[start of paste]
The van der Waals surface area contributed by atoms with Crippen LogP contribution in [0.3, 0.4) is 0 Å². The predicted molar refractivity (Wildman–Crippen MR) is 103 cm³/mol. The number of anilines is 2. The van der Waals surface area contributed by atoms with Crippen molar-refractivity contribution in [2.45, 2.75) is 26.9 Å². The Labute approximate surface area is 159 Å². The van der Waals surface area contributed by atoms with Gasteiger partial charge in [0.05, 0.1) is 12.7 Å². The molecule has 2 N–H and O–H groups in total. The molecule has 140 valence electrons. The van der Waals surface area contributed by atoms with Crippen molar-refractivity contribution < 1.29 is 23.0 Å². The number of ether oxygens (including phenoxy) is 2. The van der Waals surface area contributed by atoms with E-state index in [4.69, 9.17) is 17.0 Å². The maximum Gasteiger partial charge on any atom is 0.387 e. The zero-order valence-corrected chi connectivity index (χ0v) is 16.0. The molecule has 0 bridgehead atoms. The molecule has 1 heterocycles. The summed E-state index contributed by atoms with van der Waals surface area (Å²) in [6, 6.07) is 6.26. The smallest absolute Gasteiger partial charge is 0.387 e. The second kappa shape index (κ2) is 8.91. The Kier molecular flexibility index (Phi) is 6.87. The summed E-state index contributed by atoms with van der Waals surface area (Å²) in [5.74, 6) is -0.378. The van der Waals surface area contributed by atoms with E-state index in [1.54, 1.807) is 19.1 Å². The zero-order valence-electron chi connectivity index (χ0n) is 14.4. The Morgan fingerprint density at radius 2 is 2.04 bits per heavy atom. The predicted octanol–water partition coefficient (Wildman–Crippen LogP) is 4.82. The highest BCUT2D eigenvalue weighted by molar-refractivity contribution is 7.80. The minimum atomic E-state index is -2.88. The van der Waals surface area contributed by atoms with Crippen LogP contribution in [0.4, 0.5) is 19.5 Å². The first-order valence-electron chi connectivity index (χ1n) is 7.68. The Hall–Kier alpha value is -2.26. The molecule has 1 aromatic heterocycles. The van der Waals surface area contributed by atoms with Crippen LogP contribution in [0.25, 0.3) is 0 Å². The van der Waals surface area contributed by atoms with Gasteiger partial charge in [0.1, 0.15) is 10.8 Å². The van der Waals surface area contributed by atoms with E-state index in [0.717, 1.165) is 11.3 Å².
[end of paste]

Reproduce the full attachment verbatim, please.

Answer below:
The van der Waals surface area contributed by atoms with Crippen LogP contribution in [0.3, 0.4) is 0 Å². The predicted molar refractivity (Wildman–Crippen MR) is 103 cm³/mol. The number of anilines is 2. The van der Waals surface area contributed by atoms with Crippen molar-refractivity contribution in [2.45, 2.75) is 26.9 Å². The Labute approximate surface area is 159 Å². The van der Waals surface area contributed by atoms with Gasteiger partial charge in [0.05, 0.1) is 12.7 Å². The molecule has 2 N–H and O–H groups in total. The molecule has 140 valence electrons. The van der Waals surface area contributed by atoms with Crippen molar-refractivity contribution < 1.29 is 23.0 Å². The number of ether oxygens (including phenoxy) is 2. The van der Waals surface area contributed by atoms with E-state index in [4.69, 9.17) is 17.0 Å². The maximum Gasteiger partial charge on any atom is 0.387 e. The zero-order valence-corrected chi connectivity index (χ0v) is 16.0. The molecule has 0 bridgehead atoms. The molecule has 1 heterocycles. The summed E-state index contributed by atoms with van der Waals surface area (Å²) in [6, 6.07) is 6.26. The smallest absolute Gasteiger partial charge is 0.387 e. The second kappa shape index (κ2) is 8.91. The Kier molecular flexibility index (Phi) is 6.87. The summed E-state index contributed by atoms with van der Waals surface area (Å²) in [5.74, 6) is -0.378. The van der Waals surface area contributed by atoms with E-state index in [1.54, 1.807) is 19.1 Å². The zero-order valence-electron chi connectivity index (χ0n) is 14.4. The Morgan fingerprint density at radius 2 is 2.04 bits per heavy atom. The predicted octanol–water partition coefficient (Wildman–Crippen LogP) is 4.82. The highest BCUT2D eigenvalue weighted by molar-refractivity contribution is 7.80. The minimum atomic E-state index is -2.88. The van der Waals surface area contributed by atoms with Crippen LogP contribution in [0.4, 0.5) is 19.5 Å². The first-order valence-electron chi connectivity index (χ1n) is 7.68. The Hall–Kier alpha value is -2.26. The molecule has 1 aromatic heterocycles. The van der Waals surface area contributed by atoms with Crippen LogP contribution in [0.25, 0.3) is 0 Å². The van der Waals surface area contributed by atoms with Gasteiger partial charge in [0.1, 0.15) is 10.8 Å². The van der Waals surface area contributed by atoms with E-state index in [0.717, 1.165) is 11.3 Å².